The rationalisation was extended to the cold rolling sector as well. It was announced that the Benrath cold rolling mill in Germany was expected to be closed in 2016 and that operations at its Kloster mill in Sweden would be discontinued.

Turning to the actual market situation, there appears to be a consensus that things are gradually appearing. Acerinox commented in its quarter one report that the stainless market was experiencing growth in consumption at a global level, in line with the increasingly better macroeconomic figures. It said that the performance in demand in the first quarter confirmed the trend change that was initiated in the second half of last year, and that its order book is the highest for the last three years, guaranteeing good activity levels at the mills for the coming months. The North American market continued to "behave satisfactorily", it said, and in the first quarter of this year apparent consumption increased around 8%.

According to Outokumpu, global real demand for stainless products totalled 9.1m tonnes in the first quarter of 2014, up by 6.0% compared to the fourth quarter of 2013. Especially in the Americas and EMEA (Europe, Middle East, Africa) regions, demand increased during the first three months of 2014 by 14.9% and 12.7%, respectively. However, demand in EMEA still remained below last year's first quarter level. In APAC, consumption levels inceased by 3.2% quarter-on-quarter, Outokumpu said.

Analysis of stainless steel production figures shows that there were healthy increases in many countries in the first quarter. Japanese crude production rose by 9.5%, compared to the first quarter of last year, to reach 837,800 tonnes. In the USA where, as an aside to the ramp-up of the Calvert melt shop was continuing as planned, production increased in quarter one by 13.1% to 556,900 tonnes.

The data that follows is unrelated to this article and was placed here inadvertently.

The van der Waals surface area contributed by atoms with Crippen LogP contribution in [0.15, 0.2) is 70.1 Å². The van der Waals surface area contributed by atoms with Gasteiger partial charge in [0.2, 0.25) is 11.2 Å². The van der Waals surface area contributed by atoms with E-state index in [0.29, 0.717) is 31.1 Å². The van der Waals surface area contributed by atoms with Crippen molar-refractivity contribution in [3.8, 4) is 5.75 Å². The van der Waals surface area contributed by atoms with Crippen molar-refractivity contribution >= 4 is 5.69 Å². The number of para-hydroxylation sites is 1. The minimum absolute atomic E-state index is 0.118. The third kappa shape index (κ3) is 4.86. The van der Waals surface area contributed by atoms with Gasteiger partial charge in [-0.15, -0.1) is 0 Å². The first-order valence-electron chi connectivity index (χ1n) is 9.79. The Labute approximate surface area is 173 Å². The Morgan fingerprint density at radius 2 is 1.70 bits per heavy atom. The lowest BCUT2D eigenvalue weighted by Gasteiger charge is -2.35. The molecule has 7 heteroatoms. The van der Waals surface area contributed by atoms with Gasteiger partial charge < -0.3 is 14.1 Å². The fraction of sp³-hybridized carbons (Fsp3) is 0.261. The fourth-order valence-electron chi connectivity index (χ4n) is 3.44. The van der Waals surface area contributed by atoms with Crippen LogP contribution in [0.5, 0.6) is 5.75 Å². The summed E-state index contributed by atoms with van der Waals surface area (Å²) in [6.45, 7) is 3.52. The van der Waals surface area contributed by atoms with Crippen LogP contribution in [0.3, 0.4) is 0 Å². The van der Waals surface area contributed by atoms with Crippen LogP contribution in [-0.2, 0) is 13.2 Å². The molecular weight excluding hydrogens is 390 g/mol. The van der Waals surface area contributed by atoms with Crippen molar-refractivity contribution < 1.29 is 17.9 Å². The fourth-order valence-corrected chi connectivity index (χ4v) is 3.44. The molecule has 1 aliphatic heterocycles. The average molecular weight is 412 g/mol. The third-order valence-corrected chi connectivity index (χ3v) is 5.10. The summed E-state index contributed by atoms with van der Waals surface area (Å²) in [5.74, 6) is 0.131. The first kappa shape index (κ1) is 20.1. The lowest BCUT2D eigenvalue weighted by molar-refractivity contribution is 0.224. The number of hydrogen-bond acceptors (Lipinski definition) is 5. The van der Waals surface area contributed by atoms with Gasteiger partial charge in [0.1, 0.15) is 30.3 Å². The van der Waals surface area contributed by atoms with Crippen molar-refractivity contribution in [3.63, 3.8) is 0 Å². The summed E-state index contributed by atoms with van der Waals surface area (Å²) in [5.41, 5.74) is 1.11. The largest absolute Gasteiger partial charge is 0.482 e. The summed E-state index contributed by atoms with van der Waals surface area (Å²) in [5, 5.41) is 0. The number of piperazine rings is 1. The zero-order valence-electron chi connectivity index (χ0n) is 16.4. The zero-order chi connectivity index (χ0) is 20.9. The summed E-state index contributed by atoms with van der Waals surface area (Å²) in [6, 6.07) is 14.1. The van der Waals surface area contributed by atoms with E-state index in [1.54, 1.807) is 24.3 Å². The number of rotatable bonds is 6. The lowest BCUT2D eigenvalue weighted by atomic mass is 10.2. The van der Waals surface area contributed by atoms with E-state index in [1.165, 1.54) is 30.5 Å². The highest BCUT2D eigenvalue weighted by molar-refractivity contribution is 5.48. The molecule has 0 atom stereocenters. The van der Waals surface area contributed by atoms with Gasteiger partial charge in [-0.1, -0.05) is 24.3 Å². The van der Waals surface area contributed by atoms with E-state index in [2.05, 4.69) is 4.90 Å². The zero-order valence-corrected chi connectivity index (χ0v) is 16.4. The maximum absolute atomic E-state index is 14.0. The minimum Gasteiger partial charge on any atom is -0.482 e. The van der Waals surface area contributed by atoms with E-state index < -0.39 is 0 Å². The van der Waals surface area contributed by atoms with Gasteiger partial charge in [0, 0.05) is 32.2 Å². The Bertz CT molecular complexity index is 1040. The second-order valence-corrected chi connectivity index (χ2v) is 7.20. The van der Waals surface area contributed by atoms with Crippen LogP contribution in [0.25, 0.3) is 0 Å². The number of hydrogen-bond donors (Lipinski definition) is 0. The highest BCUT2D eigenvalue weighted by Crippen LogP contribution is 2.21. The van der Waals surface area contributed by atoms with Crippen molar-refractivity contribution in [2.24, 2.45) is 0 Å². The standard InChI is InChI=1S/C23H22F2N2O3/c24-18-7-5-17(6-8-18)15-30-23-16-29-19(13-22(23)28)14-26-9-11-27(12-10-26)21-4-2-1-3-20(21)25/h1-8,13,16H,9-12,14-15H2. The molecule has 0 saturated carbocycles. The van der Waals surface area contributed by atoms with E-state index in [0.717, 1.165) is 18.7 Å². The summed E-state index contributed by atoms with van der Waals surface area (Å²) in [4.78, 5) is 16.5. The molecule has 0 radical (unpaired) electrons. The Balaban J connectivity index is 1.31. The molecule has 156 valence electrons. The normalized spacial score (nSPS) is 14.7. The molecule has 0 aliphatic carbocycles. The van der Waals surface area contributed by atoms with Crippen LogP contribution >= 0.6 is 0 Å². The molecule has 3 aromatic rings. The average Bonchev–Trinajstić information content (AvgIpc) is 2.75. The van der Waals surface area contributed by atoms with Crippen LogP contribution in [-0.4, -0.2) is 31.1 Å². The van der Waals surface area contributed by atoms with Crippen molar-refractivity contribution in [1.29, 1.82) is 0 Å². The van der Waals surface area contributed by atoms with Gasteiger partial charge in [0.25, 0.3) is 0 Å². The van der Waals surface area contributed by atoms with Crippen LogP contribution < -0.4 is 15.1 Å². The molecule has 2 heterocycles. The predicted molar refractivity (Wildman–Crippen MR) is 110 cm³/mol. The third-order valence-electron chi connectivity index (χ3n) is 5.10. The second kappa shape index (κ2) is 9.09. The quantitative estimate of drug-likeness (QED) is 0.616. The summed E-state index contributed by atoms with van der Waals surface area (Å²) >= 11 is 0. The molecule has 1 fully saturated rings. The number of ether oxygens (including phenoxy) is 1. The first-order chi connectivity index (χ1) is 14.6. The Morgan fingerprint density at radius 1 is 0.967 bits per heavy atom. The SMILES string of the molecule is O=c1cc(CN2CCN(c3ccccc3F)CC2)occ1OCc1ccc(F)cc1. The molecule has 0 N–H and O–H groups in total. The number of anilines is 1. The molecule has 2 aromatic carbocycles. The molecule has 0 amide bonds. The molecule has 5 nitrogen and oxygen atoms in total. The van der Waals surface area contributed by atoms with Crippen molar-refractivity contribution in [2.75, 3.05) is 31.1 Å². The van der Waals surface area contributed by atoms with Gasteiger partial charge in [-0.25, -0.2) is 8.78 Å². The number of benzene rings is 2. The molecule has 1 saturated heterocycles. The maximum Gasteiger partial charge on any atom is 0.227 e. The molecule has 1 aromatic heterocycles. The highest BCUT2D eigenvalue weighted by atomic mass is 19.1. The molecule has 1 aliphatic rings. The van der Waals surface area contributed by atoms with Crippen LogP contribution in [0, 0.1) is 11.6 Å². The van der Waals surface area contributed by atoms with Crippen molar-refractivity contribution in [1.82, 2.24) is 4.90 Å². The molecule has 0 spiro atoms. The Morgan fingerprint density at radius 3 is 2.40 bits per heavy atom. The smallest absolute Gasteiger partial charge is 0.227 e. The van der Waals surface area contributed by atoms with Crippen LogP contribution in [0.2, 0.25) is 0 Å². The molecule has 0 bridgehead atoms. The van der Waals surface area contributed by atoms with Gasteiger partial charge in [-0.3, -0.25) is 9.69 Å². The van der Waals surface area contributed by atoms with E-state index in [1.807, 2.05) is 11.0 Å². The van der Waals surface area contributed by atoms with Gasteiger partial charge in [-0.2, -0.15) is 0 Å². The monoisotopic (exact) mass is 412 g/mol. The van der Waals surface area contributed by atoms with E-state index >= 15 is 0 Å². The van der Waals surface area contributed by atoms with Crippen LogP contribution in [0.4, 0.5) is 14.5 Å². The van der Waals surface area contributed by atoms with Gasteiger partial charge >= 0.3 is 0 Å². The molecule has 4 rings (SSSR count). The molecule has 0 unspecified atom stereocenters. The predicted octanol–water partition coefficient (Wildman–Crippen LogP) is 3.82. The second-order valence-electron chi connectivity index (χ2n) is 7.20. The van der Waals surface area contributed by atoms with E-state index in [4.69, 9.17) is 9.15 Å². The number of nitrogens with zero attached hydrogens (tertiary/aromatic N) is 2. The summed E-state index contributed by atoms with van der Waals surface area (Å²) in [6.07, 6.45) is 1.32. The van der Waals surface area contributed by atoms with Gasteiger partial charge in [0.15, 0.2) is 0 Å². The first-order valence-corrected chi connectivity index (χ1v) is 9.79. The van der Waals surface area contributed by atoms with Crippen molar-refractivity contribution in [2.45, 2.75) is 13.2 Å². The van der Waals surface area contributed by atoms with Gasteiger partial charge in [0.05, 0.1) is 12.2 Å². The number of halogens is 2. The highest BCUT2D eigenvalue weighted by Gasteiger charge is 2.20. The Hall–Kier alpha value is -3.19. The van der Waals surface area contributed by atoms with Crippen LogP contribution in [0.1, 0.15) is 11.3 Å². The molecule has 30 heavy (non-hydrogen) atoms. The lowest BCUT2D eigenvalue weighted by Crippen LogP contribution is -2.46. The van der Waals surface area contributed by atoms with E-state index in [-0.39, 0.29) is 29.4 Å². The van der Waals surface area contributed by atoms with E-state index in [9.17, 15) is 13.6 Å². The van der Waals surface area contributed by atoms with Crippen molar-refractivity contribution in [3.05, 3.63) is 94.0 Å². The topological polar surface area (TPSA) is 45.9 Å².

In Europe, there was quite healthy output in many countries (compared to the same quarter of last year). Production was 8.6% in Belgium, 10.1% in France, and 7.9% in Finland. It should be borne in mind that these increased were offset to a large extent by the 18.9% drop in German production, and a lesser decline in Italian output. The final outcome was that first quarter EU output was just 0.3% up on the first quarter of 2013 at 2.06m tonnes.

There were also positive developments on the price front in the first quarter according to Outokumpu. In Europe, there were some signs of improvement in the base price as well as in the alloy surcharge. In the USA, the increase in the alloy surcharge by 2.9% was the main price driver, whereas the base price declined slightly. The Chinese transaction price remained unchanged quarter-on-quarter. On the downside, average transaction price levels still remain significantly below last year's first quarter levels with a decline of 13%, 8% and 12% in the EU, USA and China, respectively.

The risks
The performance of the stainless steel market is, of course, inextricably tied up with the nickel price developments. After several years of weak prices, the eventual recovery of real stainless steel demand, coupled with the export ban on ore by Indonesia, led to rising prices. The average price in quarter one has been reported at $14,632/tonne, 5.2% up on the fourth quarter of 2013. The upward trend in prices continued in the second quarter (investment, speculative buying and the tension between Russia and the West, coming on top of the known factors). In April, the average price increased to over $17,360/tonne (up around $15,650/tonne in March), and rose further in May to over $19,400/tonne. As a result, restocking is likely to be providing further support to the stainless industry, on top of the improvement in real demand.